Graduation Year


Graduation Month


Document Type


Degree Name

Bachelor of Arts

School or Department

Modern and Classical Languages and Literatures



Faculty Mentor

Clint Walker

Faculty Mentor Department

Modern and Classical Languages


Sinclair Lewis, Yurii Olesha, satire, comparison, 1920s, Russia and America

Subject Categories

Arts and Humanities | Comparative Literature | English Language and Literature | Literature in English, North America | Modern Languages | Other Languages, Societies, and Cultures | Rhetoric and Composition


This paper proposes a cross-cultural examination of the societal satire of the countries of America and Soviet Russia by way of comparison of two satiric novels. Sinclair Lewis’s Babbitt satirizes the business values of capitalist America and the materialism perceived in an economic system based on the mass production and mass consumption of goods. Yurii Olesha’s Envy uses Babbitt in intertextual conversation to perform a similar critique of the Soviet Russian society and values of the same time period. Satiric theory provides a framework for understanding and relaying how each novel performs its parody of the respective society, while historical and sociological information concerning the development of the two nations in the time of these novels contextualizes the satires in their respective societal environments. The ultimate outcome of this intertextual and cross-cultural comparison is an understanding of what issues each culture considers worrisome in its socioeconomic climate, as well as an understanding of how social critique is performed in both nations through the similarities and differences of each author’s satirical techniques related to satire. The sociological framework in which these works are contextualized also demonstrates the ongoing relevance of the concerns of each author to their respective nations today and the importance of continued societal critique as a way to bring to the attention of the general populace recurring trends, both governmental and economical.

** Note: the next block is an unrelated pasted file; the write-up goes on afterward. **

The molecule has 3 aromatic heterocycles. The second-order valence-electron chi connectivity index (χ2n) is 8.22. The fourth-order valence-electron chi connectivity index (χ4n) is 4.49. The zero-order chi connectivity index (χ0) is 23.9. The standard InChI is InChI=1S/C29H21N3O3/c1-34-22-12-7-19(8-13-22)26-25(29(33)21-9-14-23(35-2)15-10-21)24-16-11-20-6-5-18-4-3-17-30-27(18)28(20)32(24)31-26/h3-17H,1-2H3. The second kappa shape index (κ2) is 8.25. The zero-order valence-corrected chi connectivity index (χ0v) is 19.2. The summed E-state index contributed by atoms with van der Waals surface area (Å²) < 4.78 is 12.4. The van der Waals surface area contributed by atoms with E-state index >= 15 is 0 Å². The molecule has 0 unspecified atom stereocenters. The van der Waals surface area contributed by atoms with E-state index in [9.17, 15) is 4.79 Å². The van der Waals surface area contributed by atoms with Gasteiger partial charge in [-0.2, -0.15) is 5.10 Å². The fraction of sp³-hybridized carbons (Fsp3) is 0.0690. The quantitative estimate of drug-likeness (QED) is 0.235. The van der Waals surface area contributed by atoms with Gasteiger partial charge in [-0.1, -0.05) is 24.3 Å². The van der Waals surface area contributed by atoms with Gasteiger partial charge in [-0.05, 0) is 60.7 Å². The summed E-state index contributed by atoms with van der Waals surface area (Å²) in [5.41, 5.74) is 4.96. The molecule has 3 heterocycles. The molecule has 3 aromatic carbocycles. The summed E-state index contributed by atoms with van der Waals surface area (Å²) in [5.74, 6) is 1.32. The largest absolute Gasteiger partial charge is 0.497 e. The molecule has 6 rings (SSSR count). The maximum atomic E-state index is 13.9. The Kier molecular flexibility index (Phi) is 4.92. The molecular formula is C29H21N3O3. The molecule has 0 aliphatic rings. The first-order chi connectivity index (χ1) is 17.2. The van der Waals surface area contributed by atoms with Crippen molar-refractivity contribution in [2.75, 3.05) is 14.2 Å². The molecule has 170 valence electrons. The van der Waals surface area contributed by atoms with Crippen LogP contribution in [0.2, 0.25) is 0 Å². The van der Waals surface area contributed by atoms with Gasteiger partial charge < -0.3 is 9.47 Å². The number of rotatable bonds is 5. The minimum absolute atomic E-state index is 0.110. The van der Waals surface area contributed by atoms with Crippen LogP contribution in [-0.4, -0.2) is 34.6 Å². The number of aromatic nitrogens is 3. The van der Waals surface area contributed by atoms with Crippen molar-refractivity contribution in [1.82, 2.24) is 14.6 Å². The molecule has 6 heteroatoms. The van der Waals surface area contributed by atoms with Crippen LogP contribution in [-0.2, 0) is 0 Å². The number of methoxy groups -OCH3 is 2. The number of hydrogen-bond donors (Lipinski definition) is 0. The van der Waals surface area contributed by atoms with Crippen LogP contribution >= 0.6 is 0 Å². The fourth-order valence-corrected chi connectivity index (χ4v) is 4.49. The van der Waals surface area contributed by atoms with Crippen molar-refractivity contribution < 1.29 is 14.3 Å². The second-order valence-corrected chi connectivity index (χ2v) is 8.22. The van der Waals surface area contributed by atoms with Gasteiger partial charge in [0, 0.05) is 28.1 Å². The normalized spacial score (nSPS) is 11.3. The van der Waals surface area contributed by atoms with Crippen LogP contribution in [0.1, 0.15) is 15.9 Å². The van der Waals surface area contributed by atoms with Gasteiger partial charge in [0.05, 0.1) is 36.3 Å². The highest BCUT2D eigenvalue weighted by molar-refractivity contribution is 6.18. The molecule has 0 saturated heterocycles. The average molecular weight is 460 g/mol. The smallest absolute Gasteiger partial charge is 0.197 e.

Honors College Research Project




© Copyright 2017 Mariah Johnson